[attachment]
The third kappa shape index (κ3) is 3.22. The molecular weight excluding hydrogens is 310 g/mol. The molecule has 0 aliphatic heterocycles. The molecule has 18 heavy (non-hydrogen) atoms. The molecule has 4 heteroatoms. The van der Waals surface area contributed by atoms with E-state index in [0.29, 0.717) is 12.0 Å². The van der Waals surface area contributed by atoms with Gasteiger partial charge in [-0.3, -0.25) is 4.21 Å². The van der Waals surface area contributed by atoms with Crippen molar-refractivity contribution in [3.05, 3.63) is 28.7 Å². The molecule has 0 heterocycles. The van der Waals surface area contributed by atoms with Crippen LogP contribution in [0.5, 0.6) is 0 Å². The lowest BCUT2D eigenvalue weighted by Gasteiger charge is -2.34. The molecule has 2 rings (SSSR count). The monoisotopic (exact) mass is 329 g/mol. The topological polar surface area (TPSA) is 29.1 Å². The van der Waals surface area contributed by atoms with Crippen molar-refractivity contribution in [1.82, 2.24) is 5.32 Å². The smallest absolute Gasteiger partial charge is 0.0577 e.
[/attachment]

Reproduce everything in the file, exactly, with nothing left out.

The third kappa shape index (κ3) is 3.22. The molecular weight excluding hydrogens is 310 g/mol. The molecule has 0 aliphatic heterocycles. The molecule has 18 heavy (non-hydrogen) atoms. The molecule has 4 heteroatoms. The van der Waals surface area contributed by atoms with E-state index in [0.29, 0.717) is 12.0 Å². The van der Waals surface area contributed by atoms with Gasteiger partial charge in [-0.3, -0.25) is 4.21 Å². The van der Waals surface area contributed by atoms with Crippen molar-refractivity contribution in [3.05, 3.63) is 28.7 Å². The molecule has 0 heterocycles. The van der Waals surface area contributed by atoms with Crippen LogP contribution in [0.5, 0.6) is 0 Å². The lowest BCUT2D eigenvalue weighted by Gasteiger charge is -2.34. The molecule has 2 rings (SSSR count). The monoisotopic (exact) mass is 329 g/mol. The topological polar surface area (TPSA) is 29.1 Å². The van der Waals surface area contributed by atoms with Crippen molar-refractivity contribution in [1.82, 2.24) is 5.32 Å². The smallest absolute Gasteiger partial charge is 0.0577 e.